If you suffer from a mental health condition, including depression and anxiety, taking antidepressants may help you reduce the frequency of dreams, which diminishes sleep paralysis.
How Online Therapy Will Help You to Overcome Sleep Paralysis?
The first thing you need to do to treat sleep paralysis is talked to a doctor to help you identify any underlying problems contributing to the severity or frequency of episodes. For instance, the doctor may suggest treatment for sleep apnea or narcolepsy.
Since sleep paralysis is a frightening experience for many individuals, not everyone feels comfortable talking about it. People keep their fears to themselves as they feel ashamed to speak with their regular doctor about them. This is where online therapy shows as a perfect solution.
You can share your problems and concerns about sleep paralysis with your online doctor without leaving your home. Moreover, you can call and talk to your online expert immediately after you experience an episode, 24/7. In some cases, and with your approval, your online doctor may record you with the PC camera while you sleep.
Online therapy covers open conversations about your deepest secrets and the scariest dreams. You can use a range of services to improve your condition and prevent difficult episodes.
Best Online Therapy Services
Various online therapy services can help you deal with your sleep disorders, anxiety, and depression, which can prevent sleep paralysis. These services are a bridge between specialists and tons of resources and you.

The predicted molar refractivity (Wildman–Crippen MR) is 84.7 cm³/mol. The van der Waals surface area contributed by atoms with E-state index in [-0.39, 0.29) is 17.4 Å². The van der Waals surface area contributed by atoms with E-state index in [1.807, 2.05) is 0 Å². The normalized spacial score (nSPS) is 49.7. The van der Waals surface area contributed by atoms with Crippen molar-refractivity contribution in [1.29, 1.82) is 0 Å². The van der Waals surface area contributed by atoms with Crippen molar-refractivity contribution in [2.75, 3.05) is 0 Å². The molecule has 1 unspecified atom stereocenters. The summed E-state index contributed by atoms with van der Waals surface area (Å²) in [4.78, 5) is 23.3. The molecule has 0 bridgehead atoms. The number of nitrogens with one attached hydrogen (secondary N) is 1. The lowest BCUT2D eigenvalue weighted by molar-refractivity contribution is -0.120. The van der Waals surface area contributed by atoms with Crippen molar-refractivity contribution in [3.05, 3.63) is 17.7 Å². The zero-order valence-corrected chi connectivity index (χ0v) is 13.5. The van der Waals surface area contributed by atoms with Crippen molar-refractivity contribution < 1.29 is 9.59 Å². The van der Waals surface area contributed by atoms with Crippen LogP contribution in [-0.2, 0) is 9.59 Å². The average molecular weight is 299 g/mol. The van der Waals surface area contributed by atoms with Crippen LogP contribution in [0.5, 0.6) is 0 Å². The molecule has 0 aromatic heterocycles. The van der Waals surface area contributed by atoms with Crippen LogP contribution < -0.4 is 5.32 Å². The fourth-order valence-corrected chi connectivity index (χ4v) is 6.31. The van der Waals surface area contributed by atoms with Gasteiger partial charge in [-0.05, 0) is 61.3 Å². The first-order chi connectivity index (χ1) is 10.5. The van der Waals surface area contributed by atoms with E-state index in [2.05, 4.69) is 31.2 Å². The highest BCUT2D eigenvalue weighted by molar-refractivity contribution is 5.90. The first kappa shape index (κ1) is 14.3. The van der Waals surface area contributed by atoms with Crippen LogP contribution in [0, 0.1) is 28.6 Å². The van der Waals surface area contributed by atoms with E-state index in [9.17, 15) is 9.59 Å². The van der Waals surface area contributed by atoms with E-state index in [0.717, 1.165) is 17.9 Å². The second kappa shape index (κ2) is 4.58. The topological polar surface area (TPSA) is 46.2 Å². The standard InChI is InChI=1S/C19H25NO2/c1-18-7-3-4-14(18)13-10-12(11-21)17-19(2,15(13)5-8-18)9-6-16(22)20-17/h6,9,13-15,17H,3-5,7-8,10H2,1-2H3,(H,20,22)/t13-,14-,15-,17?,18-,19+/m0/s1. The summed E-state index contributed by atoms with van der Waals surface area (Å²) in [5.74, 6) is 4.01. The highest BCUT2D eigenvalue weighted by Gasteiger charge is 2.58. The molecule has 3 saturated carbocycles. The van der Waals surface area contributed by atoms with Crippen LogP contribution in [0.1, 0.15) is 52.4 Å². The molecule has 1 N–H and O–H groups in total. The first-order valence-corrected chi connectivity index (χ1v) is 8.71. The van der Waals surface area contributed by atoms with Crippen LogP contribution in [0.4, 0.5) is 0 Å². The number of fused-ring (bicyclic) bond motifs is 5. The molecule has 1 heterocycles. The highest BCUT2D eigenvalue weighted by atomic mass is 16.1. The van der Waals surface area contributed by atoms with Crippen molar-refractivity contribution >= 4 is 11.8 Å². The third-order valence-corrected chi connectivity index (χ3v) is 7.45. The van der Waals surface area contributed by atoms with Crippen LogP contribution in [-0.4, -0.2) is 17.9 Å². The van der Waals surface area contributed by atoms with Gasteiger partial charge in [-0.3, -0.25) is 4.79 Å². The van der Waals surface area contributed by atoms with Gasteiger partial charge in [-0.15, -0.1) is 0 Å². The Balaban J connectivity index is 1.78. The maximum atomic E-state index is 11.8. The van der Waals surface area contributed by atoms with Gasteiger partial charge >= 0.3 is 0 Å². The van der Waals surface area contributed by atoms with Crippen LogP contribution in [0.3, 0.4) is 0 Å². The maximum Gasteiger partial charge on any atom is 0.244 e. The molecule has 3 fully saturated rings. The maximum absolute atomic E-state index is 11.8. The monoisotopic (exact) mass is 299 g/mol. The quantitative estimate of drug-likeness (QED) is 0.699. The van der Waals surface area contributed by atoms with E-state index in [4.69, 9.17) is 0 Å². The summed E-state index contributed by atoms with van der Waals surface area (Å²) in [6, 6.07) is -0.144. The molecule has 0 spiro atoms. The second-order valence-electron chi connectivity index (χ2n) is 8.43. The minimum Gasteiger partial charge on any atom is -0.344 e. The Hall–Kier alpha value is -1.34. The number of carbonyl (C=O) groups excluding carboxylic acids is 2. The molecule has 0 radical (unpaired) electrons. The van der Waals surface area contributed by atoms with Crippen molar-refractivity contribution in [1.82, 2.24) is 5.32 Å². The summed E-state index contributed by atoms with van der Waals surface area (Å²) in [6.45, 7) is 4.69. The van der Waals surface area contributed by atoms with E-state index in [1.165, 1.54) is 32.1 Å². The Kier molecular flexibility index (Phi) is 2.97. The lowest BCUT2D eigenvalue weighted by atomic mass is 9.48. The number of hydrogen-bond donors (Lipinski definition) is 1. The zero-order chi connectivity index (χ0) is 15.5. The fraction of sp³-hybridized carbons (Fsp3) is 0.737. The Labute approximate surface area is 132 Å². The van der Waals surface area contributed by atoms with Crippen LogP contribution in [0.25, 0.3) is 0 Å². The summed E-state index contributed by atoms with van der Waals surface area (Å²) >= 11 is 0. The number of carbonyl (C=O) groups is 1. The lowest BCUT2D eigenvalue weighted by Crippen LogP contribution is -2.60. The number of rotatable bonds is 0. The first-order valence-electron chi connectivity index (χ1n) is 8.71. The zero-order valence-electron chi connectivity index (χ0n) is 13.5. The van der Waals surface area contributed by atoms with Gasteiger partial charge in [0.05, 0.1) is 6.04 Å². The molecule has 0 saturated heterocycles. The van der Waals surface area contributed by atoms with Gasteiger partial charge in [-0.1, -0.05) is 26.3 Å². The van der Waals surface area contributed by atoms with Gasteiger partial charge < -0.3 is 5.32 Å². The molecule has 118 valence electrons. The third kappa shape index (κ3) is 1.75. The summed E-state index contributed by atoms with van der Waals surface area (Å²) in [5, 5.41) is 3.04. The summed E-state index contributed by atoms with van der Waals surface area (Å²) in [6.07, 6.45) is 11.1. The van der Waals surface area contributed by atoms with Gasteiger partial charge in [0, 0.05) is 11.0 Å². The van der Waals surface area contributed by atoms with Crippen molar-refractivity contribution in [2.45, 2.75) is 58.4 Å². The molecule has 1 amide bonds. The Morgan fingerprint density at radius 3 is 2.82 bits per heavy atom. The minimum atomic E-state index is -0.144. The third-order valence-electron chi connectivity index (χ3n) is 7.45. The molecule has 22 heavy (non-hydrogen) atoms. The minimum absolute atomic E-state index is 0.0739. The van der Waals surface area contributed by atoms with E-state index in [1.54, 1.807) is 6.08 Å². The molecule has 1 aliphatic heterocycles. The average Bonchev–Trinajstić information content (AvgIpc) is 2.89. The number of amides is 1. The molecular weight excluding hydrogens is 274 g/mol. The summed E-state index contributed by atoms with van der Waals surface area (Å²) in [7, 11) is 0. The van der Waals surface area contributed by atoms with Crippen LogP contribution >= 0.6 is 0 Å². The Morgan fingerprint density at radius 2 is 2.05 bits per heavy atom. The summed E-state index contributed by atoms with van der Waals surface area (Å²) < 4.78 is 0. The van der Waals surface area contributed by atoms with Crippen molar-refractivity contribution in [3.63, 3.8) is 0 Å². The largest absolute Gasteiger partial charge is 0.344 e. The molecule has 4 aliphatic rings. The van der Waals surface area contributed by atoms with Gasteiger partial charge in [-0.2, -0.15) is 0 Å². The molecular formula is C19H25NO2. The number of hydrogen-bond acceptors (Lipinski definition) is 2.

Millions of people can’t visit a doctor to talk about their fears, anxiety, and sleep paralysis due to their finances, location, and tight schedule. Many of them feel ashamed to reveal their sleep paralysis episodes, too.
Luckily, online therapy services have strong privacy policies, and they will never reveal your identity to anyone. Moreover, they offer various ways of communication, from video chat to messaging and phone calls.
Here are some of the best online therapy services that will help you prevent sleep paralysis episodes and teach you the key causes of this condition:
- Teen Counseling: Best for teens;
- Online-Therapy.com: Best for cognitive-behavioral therapy;
- Brightside: Best for anxiety and depression;
- BetterHelp: Best online treatment for sleep disorders;
- Talkspace: Best online counseling overall.
You can choose the online therapy service that matches your needs the best. However, no matter which online therapy you pick, you must have open communication with your therapist to get the results you want.
You don’t need to be afraid of sleep paralysis demons. If you experience sleep paralysis quite often, you should take a few steps to regain control of your sleeping habits.
Reduce stress and get enough sleep regularly, and you will start noticing the benefits in no time. In addition, avoid sleeping on your back and test some new sleeping positions.
If you continue experiencing sleep paralysis episodes after making all needed changes, consult your regular or your online doctor to help you deal with the condition and get a quality night’s sleep.
- How to Get a BetterHelp Refund? - March 8, 2023
- BetterHelp Couples Therapy, Cost & Its Benefits - March 3, 2023
- Humanistic Therapy – Types, Goals & Techniques - February 3, 2023